Don’t fall foul of this inheritance-tax trap

The seven-year rule inheritance tax rule is well known, says Sarah Moore. But there is also a related 14-year rule which is less widely understood.

Inheritance tax (IHT) isn't just a problem for the wealthy. As house prices spiral out of the realm of reason, more of us can expect our children to be landed with an IHT bill on our deaths. Unfortunately, IHT is a complicated tax with a number of potentially expensive pitfalls.

For example, the "seven-year rule" in IHT legislation is well known: your estate will have to pay IHT on most gifts given by you in the seven years before your death. However, there is also a related "14-year rule" which is less widely understood, says Richard Dyson in The Daily Telegraph.

This affects those who set up certain trusts to earmark money for future generations. If the person dies within seven years, the assets held in trust become taxable. Nothing new there. But few people realise that gifts given in the seven years prior to the trust being set up will also be liable for tax. This means that IHT could apply as far back as 14 years prior to death.

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Another potential trap relates to the recently introduced family home allowance. This will allow homeowners an extra IHT-free allowance of £175,000 per person when passing on the family home to children, giving a couple a total allowance of £1m. To avoid penalising downsizers, those who move to a smaller,cheaper property will be able to carry forward the allowance that would have applied to their previous residence. So if you sell a family house worth £1m to move into a property worth less and invest the profits, your estate will still be entitled to an allowance of £1m.

But this will only be possible if you keep good records, says Naomi Rovnick in the Financial Times, detailing how much money you made and how the profits were reinvested. Otherwise your descendants won't be able to show they are entitled to the allowance.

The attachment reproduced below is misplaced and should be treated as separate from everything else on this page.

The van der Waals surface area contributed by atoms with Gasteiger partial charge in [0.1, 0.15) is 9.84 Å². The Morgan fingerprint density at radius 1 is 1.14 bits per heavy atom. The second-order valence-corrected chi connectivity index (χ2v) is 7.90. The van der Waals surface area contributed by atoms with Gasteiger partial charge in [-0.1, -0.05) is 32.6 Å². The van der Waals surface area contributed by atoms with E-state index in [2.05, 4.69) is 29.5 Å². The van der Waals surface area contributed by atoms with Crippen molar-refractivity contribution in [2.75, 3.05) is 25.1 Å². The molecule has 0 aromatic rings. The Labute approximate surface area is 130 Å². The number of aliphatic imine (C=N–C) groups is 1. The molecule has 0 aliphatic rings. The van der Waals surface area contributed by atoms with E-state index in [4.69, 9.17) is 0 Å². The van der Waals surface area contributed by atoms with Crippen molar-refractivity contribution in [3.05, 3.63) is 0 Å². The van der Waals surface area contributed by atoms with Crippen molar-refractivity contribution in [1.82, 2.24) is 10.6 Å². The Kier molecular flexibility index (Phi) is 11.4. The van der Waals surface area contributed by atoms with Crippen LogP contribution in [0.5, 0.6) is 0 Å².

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Lastly, be aware that HMRC doesn't look too kindly on people who give "gifts", but continue to enjoy the benefit themselves. The classic example is a parent who transfers a property to their children, but continues living there. Unless the parent pays market rent, the gift will be seen as a "gift with reservation of benefit" and they will still be caught by IHT, even if they live for more than seven years after making the gift.

In addition, the children might have to pay capital gains tax when selling the property if it was not their primary residence. It would be relatively easy to fall foul of mistakes such as these even with a relatively small and simple estate.Hence, as Dyson says, it's important to take "seriously copper-bottomed adviceif you are doing anything other thanbasic inheritance-tax planning".

Sarah is MoneyWeek's investment editor. She graduated from the University of Southampton with a BA in English and History, before going on to complete a graduate diploma in law at the College of Law in Guildford. She joined MoneyWeek in 2014 and writes on funds, personal finance, pensions and property.